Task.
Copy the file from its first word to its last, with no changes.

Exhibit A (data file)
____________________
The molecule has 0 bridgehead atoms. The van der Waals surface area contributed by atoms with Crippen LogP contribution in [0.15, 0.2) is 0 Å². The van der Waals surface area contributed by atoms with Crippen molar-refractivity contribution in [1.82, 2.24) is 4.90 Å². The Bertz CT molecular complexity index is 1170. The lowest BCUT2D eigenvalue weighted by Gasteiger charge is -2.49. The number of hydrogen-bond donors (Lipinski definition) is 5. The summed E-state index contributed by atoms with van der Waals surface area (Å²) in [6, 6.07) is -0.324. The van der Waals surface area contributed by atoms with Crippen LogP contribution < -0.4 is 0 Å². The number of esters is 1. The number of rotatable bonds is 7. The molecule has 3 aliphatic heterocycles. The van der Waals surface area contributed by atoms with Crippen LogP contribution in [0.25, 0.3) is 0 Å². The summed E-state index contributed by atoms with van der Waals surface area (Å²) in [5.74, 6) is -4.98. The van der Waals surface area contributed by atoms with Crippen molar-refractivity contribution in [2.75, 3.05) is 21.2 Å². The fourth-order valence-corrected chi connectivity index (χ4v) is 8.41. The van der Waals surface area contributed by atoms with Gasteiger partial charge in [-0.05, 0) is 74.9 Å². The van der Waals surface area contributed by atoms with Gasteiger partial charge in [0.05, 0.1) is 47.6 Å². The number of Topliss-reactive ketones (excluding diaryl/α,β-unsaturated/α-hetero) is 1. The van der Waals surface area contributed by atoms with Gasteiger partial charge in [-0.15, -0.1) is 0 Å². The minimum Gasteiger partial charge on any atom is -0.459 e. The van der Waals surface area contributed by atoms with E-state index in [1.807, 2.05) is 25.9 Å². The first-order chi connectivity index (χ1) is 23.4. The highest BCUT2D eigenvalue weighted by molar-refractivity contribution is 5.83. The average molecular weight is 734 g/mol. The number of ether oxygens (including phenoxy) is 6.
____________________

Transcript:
The molecule has 0 bridgehead atoms. The van der Waals surface area contributed by atoms with Crippen LogP contribution in [0.15, 0.2) is 0 Å². The van der Waals surface area contributed by atoms with Crippen molar-refractivity contribution in [1.82, 2.24) is 4.90 Å². The Bertz CT molecular complexity index is 1170. The lowest BCUT2D eigenvalue weighted by Gasteiger charge is -2.49. The number of hydrogen-bond donors (Lipinski definition) is 5. The summed E-state index contributed by atoms with van der Waals surface area (Å²) in [6, 6.07) is -0.324. The van der Waals surface area contributed by atoms with Crippen LogP contribution < -0.4 is 0 Å². The number of esters is 1. The number of rotatable bonds is 7. The molecule has 3 aliphatic heterocycles. The van der Waals surface area contributed by atoms with Crippen LogP contribution in [0.25, 0.3) is 0 Å². The summed E-state index contributed by atoms with van der Waals surface area (Å²) in [5.74, 6) is -4.98. The van der Waals surface area contributed by atoms with Crippen molar-refractivity contribution in [2.75, 3.05) is 21.2 Å². The fourth-order valence-corrected chi connectivity index (χ4v) is 8.41. The van der Waals surface area contributed by atoms with Gasteiger partial charge in [-0.05, 0) is 74.9 Å². The van der Waals surface area contributed by atoms with Gasteiger partial charge in [0.05, 0.1) is 47.6 Å². The number of Topliss-reactive ketones (excluding diaryl/α,β-unsaturated/α-hetero) is 1. The van der Waals surface area contributed by atoms with Gasteiger partial charge in [-0.15, -0.1) is 0 Å². The minimum Gasteiger partial charge on any atom is -0.459 e. The van der Waals surface area contributed by atoms with E-state index in [1.807, 2.05) is 25.9 Å². The first-order chi connectivity index (χ1) is 23.4. The highest BCUT2D eigenvalue weighted by molar-refractivity contribution is 5.83. The average molecular weight is 734 g/mol. The number of ether oxygens (including phenoxy) is 6.